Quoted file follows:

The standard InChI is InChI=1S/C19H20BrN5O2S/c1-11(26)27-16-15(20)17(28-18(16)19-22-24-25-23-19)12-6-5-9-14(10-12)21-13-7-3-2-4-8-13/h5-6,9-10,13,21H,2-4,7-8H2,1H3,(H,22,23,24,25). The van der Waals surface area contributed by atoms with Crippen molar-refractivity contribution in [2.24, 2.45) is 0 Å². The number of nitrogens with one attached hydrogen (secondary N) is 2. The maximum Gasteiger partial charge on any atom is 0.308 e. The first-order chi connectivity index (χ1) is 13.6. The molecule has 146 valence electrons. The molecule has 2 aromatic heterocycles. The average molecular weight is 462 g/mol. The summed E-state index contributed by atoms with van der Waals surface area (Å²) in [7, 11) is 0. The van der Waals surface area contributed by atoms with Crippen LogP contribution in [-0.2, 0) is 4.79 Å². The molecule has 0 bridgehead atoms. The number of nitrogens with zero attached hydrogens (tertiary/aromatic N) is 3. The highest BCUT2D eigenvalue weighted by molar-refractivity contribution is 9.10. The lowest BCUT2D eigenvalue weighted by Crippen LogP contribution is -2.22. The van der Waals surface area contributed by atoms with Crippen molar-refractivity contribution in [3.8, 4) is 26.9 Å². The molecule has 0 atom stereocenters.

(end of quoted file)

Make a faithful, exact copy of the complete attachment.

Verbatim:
The standard InChI is InChI=1S/C19H20BrN5O2S/c1-11(26)27-16-15(20)17(28-18(16)19-22-24-25-23-19)12-6-5-9-14(10-12)21-13-7-3-2-4-8-13/h5-6,9-10,13,21H,2-4,7-8H2,1H3,(H,22,23,24,25). The van der Waals surface area contributed by atoms with Crippen molar-refractivity contribution in [2.24, 2.45) is 0 Å². The number of nitrogens with one attached hydrogen (secondary N) is 2. The maximum Gasteiger partial charge on any atom is 0.308 e. The first-order chi connectivity index (χ1) is 13.6. The molecule has 146 valence electrons. The molecule has 2 aromatic heterocycles. The average molecular weight is 462 g/mol. The summed E-state index contributed by atoms with van der Waals surface area (Å²) in [7, 11) is 0. The van der Waals surface area contributed by atoms with Crippen LogP contribution in [-0.2, 0) is 4.79 Å². The molecule has 0 bridgehead atoms. The number of nitrogens with zero attached hydrogens (tertiary/aromatic N) is 3. The highest BCUT2D eigenvalue weighted by molar-refractivity contribution is 9.10. The lowest BCUT2D eigenvalue weighted by Crippen LogP contribution is -2.22. The van der Waals surface area contributed by atoms with Crippen molar-refractivity contribution in [3.8, 4) is 26.9 Å². The molecule has 0 atom stereocenters.